Fire in Beulah

Books will be distributed beginning March 8 at our two kick-off events.

Set during the tense days of the Oklahoma oil rush, Rilla Askew's Fire in Beulah is a mesmerizing story that centers on the complex relationship between Althea Whiteside, an oil wildcatter's high-strung wife, and Graceful, her enigmatic black maid. Their juxtaposing stories—and those of others close to them—unfold against a volatile backdrop of oil-boom opulence, fear, hatred, lynchings that climax in the Tulsa Race Riot of 1921, when whites burned the city's prosperous black community.  

On the evening of May 31, 1921, in Tulsa, OK, a mob of whites congregated in front of the city jail, where an African-American man was being held for assaulting a white woman. Although the "assault" had consisted of the man's accidentally stepping on the woman's foot, it was a severe enough violation for him to be arrested and more than enough for rumors to spread throughout the city and beyond about “a nigger's having raped a white woman.” 

Two lynchings had recently taken place in Oklahoma -- of a white man in Tulsa and an African-American man in Oklahoma City -- so there was bloodlust in the night air, on both sides of the tracks that divided Tulsa's blacks and whites.  A group of African-American men began to congregate on the north side of the city, known as Greenwood, an urban enclave W.E.B. Du Bois had called "the finest example of Negro self-sufficiency in the United States." These men formed their own haphazard militia, gathered up the guns they had and headed toward the jail in white Tulsa.  These were the events that touched off the most violent race riot in American history.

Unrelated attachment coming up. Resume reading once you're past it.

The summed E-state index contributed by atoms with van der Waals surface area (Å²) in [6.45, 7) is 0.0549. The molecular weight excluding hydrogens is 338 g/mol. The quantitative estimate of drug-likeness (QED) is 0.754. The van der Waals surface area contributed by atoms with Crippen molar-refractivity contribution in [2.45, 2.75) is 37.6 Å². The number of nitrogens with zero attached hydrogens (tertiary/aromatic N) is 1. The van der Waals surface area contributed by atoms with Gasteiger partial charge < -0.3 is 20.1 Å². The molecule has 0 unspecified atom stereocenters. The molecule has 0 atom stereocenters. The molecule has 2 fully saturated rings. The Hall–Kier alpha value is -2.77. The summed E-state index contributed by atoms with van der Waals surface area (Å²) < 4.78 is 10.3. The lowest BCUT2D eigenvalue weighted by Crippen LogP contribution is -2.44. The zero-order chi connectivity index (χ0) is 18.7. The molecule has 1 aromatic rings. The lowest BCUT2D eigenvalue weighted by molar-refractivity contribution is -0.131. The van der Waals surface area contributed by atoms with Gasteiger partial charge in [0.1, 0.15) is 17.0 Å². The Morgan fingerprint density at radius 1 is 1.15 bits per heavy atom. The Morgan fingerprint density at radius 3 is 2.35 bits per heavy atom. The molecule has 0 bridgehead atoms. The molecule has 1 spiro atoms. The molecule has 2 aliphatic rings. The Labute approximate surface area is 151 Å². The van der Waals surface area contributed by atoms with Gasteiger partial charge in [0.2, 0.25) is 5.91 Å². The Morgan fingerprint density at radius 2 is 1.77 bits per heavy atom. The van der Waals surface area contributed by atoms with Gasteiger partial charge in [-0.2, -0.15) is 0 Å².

By the end of the next evening, June 1, Greenwood had been burned to the ground. Hundreds of "deputized" white Tulsans led an assault across the railroad tracks, murdering African-Americans indiscriminately. Those fortunate enough to survive the "ethnic cleansing" were either corralled in makeshift concentration camps or escaped by fleeing farther north of town.

Learn more about the Tulsa Race Riot and Tulsa area where it occurred: